Govt can seize Suharto son`s assets: Indonesia SC

Indonesia`s SC overturns own ruling made two years ago in a civil case against former President Suharto`s youngest son.

Jakarta: Indonesia`s Supreme Court has
overturned its own ruling made two years ago in a civil case
against former President Suharto`s youngest son and ordered
the seizure of assets he owned in the national car company PT
Timor Putra Nasional, the court`s spokesman said.

Spokesman Nurhadi said the court reviewed the case after
the Finance Ministry, acting as the government plaintiff,
presented new evidence in support of the government position.

"The ruling was final and there will be no more suits or
appeals," he said yesterday.

Under the latest ruling, the government could seize 1.22
trillion rupiah in assets belonging to Timor, owned by
Suharto`s youngest son Hutomo "Tommy" Mandala Putra.

The legal wrangling began when Timor relinquished its
assets to the country`s now-defunct Indonesian Banking
Restructuring Agency in 1999 as a guarantee against an
outstanding debt of 4 trillion rupiah to the state.

Timor imported South Korean cars, put its logo on the
vehicles, and sold them as national cars.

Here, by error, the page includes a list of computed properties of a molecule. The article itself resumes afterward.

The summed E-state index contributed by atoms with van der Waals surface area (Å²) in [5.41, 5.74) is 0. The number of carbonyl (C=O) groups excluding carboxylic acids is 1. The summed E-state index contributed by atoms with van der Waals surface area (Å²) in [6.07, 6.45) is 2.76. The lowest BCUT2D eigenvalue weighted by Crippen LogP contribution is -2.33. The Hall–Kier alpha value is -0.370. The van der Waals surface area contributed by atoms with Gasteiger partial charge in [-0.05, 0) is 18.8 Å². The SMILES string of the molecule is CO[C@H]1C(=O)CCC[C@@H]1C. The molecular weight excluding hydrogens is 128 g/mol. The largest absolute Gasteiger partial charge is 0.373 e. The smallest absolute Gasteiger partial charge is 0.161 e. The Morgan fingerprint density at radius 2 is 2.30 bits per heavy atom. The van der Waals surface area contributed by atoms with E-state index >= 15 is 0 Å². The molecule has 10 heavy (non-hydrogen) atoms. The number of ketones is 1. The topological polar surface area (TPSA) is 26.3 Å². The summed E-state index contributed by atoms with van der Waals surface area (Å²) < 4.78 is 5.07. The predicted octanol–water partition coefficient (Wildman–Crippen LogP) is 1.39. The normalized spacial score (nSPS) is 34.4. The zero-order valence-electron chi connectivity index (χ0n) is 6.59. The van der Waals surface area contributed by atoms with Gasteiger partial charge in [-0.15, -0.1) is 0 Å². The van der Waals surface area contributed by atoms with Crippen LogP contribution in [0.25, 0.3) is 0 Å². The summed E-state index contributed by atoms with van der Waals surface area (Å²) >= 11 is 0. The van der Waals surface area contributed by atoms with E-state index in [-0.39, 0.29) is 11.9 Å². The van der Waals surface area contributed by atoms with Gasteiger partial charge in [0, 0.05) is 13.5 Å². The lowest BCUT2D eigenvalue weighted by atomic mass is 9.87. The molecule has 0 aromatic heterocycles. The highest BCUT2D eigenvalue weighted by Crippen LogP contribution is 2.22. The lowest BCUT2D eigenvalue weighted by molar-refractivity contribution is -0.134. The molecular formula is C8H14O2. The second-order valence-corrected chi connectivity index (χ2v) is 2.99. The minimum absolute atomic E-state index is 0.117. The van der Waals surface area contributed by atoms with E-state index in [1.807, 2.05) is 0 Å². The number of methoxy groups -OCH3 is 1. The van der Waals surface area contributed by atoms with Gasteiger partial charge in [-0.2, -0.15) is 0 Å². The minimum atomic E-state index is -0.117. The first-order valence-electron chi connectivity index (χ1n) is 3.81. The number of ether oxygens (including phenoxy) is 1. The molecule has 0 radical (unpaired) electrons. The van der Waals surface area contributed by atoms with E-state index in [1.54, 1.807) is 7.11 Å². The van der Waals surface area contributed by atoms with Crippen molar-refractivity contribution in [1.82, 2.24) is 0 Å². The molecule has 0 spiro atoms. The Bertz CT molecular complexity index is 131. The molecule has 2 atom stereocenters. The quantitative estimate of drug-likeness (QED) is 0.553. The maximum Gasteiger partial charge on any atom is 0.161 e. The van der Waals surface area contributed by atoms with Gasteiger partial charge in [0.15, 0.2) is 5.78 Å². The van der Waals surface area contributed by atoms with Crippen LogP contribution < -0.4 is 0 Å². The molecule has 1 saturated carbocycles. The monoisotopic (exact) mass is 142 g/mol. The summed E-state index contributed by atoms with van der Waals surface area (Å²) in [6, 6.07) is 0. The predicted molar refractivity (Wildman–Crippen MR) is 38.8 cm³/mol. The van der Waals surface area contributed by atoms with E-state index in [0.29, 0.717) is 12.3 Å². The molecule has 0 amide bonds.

The project failed following the Asian financial crisis
in 1997.

In 2003, the Banking Restructuring Agency resold Timor`s
assets to a little-known company, PT Vista Bella Pratama, for
a mere 445 billion rupiah. The sale meant the loan transfer
rights passed from the government to Vista, allowing the
latter to collect the 4 trillion rupiah debt from Timor.

The country`s Corruption Eradication Commission later
found that Vista was affiliated with Timor.

Following the discovery, the government declared the
transaction between the Banking Restructuring Agency and Vista

In June 2007, the Finance Ministry filed a lawsuit
against Tommy and his companies, saying the sale of Timor`s
assets was illegal as both companies belong to him.

In 2008, two lower courts ruled that Tommy and his
companies did not violate the law because the transaction was
made "based on a joint agreement" with the Banking
Restructuring Agency.

The courts also said there was "no legal connection"
between the companies.